Now, you have a second race coming up, this time with only two competitors. You’re still in your Porsche but the other two are driving Formula 1 racecars. In this race you’re pretty much guaranteed to finish dead last.

As mentioned above, the only thing that matters in SEO is that you rank number one or two on the results page for your keyword. Therefore, it doesn’t matter if you have two or 2,000 competitors. The only thing to care about is if you can beat out the number one ranked page and take over that spot for yourself.

The RIGHT WAY To Do Keyword Research

1. Use ONLY the exact match option in the Google Keyword tool. Notice below how many results the tool is now showing for my phrase. Although 12,100 is much smaller than 110,000, it is the only number that matters when the objective is to optimize for ‘San Diego Real Estate’.

2. Notice in the fourth image attached it says the competition is “high”. Before running from this phrase you need to ask yourself “What factors are making the competition so high?” By looking deeper, you may find that the top results are not optimizing for your phrase as perfectly as they possibly could be. Which may give you the edge to win the second race after all.

3. Do a deep competitive analysis on who is ranking at the top. Look for things like:

a. How well written is their Title tag. Does it include their exact keyword phrase… in its proper order?

b. Look for Youtube videos in the top spots. These can be knocked out with a dynamite blog post or an even better video than what currently exists.

c. Find out what their Page Rank and Domain Rank is. Anything under 4 (possibly a 5) might leave a big door open for you to reach number one.

d. Research their back-links from authority websites… only! If they don’t have a ton of them, you can easily work to get these type of links for your own content.

e. Look at their page to see who they are linking out to. If they aren’t, this is another opportunity for you. Google is now looking for pages that link out to authority websites and this tactic will also help you insert your content into the online ecosystem.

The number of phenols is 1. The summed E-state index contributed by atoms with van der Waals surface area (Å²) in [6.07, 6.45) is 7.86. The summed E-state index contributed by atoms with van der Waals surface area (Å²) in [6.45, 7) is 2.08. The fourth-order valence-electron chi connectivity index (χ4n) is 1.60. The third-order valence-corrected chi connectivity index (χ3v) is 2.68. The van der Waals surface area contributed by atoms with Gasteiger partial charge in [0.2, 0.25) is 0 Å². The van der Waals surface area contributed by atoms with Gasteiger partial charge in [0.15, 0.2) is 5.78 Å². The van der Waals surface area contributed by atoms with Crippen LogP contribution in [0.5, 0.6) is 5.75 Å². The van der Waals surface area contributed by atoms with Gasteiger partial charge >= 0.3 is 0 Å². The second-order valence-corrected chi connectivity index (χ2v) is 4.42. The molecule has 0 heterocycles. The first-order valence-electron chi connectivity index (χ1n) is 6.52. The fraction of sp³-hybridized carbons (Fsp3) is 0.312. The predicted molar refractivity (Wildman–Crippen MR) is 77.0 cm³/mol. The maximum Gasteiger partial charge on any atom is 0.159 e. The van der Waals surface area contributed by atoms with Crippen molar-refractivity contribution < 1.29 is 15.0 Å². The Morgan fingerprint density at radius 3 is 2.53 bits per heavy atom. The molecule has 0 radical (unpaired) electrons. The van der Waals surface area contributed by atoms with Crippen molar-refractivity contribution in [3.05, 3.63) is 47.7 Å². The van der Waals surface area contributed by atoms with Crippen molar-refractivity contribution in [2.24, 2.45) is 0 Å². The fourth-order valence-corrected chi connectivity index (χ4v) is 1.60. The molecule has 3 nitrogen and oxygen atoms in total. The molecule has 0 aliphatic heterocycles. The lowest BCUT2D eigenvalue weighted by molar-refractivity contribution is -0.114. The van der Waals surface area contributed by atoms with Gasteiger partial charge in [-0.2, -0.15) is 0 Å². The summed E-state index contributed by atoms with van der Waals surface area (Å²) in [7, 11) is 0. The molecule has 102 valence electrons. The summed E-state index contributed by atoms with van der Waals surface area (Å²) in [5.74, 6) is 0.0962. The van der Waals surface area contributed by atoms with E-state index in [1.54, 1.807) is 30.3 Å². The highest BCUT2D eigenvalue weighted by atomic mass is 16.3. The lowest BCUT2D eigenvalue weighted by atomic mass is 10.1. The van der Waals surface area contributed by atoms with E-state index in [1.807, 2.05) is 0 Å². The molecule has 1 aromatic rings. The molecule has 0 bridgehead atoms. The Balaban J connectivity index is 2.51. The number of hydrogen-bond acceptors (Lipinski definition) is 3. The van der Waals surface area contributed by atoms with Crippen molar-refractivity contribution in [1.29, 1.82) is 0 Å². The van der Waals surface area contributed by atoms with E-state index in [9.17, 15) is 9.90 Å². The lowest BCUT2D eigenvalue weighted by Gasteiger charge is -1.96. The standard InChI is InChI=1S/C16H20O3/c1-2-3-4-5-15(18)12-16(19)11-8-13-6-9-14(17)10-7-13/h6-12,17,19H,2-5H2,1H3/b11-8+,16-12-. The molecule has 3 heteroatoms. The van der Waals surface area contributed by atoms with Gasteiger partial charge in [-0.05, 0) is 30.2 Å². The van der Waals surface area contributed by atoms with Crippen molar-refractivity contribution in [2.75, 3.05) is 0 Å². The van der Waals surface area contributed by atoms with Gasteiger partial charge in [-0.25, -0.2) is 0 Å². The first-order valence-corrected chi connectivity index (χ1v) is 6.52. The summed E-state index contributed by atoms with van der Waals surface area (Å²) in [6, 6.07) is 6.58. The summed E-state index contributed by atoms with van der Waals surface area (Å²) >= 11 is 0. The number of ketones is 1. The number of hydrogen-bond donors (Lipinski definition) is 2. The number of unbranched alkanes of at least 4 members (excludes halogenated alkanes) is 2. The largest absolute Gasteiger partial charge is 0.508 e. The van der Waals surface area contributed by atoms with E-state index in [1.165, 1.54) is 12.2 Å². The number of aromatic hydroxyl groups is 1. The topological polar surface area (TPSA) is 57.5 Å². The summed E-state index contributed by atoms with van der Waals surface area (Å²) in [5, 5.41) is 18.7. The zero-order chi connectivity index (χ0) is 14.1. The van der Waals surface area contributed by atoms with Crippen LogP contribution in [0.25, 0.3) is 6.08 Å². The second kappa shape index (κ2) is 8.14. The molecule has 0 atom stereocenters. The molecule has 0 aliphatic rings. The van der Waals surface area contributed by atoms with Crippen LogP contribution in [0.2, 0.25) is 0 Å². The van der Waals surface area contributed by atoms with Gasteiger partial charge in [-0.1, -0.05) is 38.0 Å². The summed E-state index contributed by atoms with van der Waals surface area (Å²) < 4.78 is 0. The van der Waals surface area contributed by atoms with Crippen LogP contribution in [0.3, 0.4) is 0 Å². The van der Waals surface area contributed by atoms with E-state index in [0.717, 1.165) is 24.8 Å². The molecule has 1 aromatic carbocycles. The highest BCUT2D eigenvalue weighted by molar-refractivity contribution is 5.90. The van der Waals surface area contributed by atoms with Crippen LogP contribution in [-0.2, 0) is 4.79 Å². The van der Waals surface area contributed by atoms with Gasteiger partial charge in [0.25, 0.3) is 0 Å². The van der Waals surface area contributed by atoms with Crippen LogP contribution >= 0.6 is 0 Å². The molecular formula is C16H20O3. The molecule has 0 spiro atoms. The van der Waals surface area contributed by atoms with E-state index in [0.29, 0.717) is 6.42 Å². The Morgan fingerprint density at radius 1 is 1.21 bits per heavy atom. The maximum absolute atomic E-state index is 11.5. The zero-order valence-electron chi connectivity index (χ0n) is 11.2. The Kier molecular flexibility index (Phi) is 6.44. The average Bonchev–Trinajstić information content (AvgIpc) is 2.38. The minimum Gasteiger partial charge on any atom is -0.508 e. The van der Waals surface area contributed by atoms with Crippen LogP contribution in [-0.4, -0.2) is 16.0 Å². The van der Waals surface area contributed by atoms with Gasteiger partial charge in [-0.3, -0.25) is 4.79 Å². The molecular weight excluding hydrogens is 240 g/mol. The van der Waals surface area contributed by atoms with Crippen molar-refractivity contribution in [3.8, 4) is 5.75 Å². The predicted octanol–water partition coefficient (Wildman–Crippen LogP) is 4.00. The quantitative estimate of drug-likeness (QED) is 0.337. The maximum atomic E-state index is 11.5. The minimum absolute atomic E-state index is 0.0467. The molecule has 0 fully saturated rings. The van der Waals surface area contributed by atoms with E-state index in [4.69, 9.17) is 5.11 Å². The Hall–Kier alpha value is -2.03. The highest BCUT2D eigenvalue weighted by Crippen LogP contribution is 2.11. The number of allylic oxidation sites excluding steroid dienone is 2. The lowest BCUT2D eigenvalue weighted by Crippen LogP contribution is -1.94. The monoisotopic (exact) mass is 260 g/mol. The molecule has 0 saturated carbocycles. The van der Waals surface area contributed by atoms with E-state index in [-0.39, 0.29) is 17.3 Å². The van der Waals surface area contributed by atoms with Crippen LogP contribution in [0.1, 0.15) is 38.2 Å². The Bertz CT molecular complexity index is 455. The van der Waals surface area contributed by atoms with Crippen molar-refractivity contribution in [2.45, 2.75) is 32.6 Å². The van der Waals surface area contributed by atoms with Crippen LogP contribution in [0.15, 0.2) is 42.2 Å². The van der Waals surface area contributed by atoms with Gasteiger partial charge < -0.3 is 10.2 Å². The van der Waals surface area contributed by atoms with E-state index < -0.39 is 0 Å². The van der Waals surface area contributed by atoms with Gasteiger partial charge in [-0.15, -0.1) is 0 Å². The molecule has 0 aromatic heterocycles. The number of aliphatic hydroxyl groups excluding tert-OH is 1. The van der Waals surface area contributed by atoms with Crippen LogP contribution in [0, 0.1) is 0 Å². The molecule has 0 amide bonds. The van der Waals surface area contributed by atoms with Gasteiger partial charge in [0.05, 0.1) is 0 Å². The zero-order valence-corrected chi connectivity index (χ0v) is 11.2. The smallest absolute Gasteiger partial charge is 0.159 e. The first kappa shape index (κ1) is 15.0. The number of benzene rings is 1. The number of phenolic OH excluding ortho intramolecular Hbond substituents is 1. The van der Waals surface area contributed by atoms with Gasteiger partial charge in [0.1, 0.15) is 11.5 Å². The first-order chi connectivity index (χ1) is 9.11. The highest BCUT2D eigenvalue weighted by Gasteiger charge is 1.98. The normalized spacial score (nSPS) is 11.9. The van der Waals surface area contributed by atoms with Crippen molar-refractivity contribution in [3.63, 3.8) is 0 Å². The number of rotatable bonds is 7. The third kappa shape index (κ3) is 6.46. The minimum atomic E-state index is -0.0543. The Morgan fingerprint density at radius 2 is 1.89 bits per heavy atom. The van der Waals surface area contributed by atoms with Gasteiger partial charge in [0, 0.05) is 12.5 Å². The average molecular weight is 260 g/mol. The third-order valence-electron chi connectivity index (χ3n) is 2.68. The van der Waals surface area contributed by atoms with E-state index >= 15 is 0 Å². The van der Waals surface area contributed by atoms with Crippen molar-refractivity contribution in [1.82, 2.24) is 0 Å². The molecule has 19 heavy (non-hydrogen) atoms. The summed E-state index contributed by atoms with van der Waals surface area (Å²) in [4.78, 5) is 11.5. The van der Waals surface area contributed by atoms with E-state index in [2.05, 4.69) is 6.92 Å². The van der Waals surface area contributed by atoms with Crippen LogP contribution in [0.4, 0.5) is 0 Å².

4. Get ready for the Knowledge Graph! - This is a subject for another post.

What worked in the past in SEO isn’t likely to work today in terms of ‘gaming the system.’ Google has come down hard on website owners that us deceptive and spammy techniques in order to rank high in search results.

Today it’s vitally more important than to write and create engaging and original content that capitalizes on what people are looking for via good keywords. Finding great keywords means doing great research… properly.

Have some fun with this: next time an SEO guru approaches and claims he can rank you number 1 for a keyword phrase that has 30 million monthly searches ask them if that’s “broad or exact?”

Until then good luck – We can’t wait to see you make that victory lap!

#seo #keywordresearch #realestatemarketing #knowledgegraph
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How to Optimize Your Google Plus Profile And Pages for SEO

This post and the articles attached to it is a must for #realestateagents / #realtors looking to include Google Plus into their #realestatemarketing .

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CircleCount For Realtors

We can't recommend Circle Plus enough. If you're a #realtor and you're investing in developing Google Plus as part of your Real Estate Marketing mix - CircleCount is a must.

Follow your posts to see how well they did and correlate them with how many users you gained...or lost as a result. You may see a particular post helped you get 10 followers or you may see that a post caused you to lose 10 followers. You can also see what day of the week or time of day gave you the best results for your posts.

If you have a business page you can add it to your personal account Circle Count dashboard so you can track both from one spot.

If you don't know about #circlecount here is a quick video to get you started. You can add your profiles to the circle count website here...

#realestatemarketing #googleplustips #googleplusforrealestate

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WOW! - Life After Property Listing Syndication - ARG Gives an Update

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Realtors | Is using a Blackberry hurting your business?
Is it too late for RIM

Hey I'm Canadian, naturally I would love #blackberry to pull out of this.

I also run a mobile web company and we have just completed a mobile web app project for a large multinational brand.

Let me just say that building this web app for Blackberry was nothing short of a ridiculous experience. Simply getting the BB Map App to work with our web app was near impossible and slowed down the release date by weeks not days.

For development companies this is unacceptable and our only solution is to tell clients that they can have what they want on iPhone and Android but it simply isn't possible on BB.

Did you know that most (not all of course) BB's DO NOT come with GPS? Did you also know that some BB's (the ones that do have GPS) do not come with that feature activated out of the box and that you have to pay additionally for it per month?